To stem the spread of the coronavirus, Fulton County’s court has stopped hearing all non-essential cases. And that means no eviction cases in the county with the most eviction filings in the state.
Fulton County heard more than 45,000 landlord-tenant matters last year. The hearings typically happen two days a week and last from morning until evening.
The judicial order from Fulton County’s Chief Magistrate Judge Cassandra Kirk now suspends those hearings for 30 days.
Ayanna Jones-Lightsy, who works to prevent evictions at Atlanta Volunteer Lawyers Foundation, said the pause could give tenants a chance to breathe.
Many might already be dealing with hours cut at work or even job loss because of the COVID-19 virus, she said, which might make them vulnerable to evictions.
“I’m hopeful that they think, at least for right now, that’s a burden that they don’t have to worry about,” she said.
For those already facing eviction filings, Jones-Lightsy said the emergency order could buy them more time to respond. Under normal circumstances, Georgia law only gives tenants a week to file an answer.
But there could be consequences for the delay in hearings, said Heather Johnson, an attorney at the Rushing Firm. Her clients are typically landlords.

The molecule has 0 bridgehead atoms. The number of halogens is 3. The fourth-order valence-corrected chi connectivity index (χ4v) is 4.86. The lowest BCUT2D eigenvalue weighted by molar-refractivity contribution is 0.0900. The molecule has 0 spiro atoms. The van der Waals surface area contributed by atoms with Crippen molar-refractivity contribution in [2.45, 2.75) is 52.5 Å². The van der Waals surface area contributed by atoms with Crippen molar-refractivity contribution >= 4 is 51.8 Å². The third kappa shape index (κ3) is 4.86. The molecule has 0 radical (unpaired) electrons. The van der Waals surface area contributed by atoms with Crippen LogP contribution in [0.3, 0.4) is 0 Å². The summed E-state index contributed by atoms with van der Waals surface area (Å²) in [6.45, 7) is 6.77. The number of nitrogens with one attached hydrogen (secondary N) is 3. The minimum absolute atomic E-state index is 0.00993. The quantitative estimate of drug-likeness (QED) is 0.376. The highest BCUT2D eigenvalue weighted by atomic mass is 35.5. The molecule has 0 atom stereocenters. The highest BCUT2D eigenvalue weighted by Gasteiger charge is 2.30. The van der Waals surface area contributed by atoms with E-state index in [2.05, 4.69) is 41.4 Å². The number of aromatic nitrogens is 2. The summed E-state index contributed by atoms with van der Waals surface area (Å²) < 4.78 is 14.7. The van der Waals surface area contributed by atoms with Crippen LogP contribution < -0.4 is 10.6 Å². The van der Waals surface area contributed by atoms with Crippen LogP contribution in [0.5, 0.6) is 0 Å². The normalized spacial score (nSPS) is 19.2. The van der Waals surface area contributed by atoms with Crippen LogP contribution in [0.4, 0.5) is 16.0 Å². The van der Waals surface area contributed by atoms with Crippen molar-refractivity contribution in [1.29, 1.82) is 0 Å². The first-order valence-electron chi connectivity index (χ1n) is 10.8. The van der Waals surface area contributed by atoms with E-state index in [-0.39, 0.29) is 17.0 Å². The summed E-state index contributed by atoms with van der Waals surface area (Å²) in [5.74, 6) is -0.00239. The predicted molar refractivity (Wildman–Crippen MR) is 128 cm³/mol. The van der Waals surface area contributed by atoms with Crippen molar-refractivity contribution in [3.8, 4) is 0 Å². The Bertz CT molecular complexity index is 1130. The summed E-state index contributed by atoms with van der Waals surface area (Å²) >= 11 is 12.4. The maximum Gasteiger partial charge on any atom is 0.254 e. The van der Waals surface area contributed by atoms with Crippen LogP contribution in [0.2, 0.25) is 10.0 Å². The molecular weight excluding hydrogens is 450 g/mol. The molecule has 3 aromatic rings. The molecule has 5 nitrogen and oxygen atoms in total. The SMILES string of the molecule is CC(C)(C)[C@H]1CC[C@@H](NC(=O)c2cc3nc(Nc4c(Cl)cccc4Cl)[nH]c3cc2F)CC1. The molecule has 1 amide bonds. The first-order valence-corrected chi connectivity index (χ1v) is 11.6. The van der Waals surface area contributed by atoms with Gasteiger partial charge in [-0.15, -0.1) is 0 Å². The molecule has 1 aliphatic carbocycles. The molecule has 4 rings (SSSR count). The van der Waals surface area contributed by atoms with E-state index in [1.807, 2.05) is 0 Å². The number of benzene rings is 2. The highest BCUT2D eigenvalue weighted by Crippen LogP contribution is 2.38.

She said if smaller landlords in particular can’t get rent and they don’t have any recourse, they might fall behind on their mortgages.
“And what that means is if this continues for a long period of time, there’s a chance that the landlord is risking that property going into foreclosure,” Johnson said.
While the court won’t be allowing any new eviction cases to move forward, the county’s marshals are still executing writs of possession already granted by the court.
The continuation of evictions gets to a key point about the emergency order: it was to prevent the spread of the coronavirus in courtrooms, not to provide economic relief for tenants.
Landlords can still file for evictions while the order is in place. When the hearings resume, Johnson said all of the earlier cases also will need to be rescheduled.
“We’re going to have a lot of people in court,” Johnson said.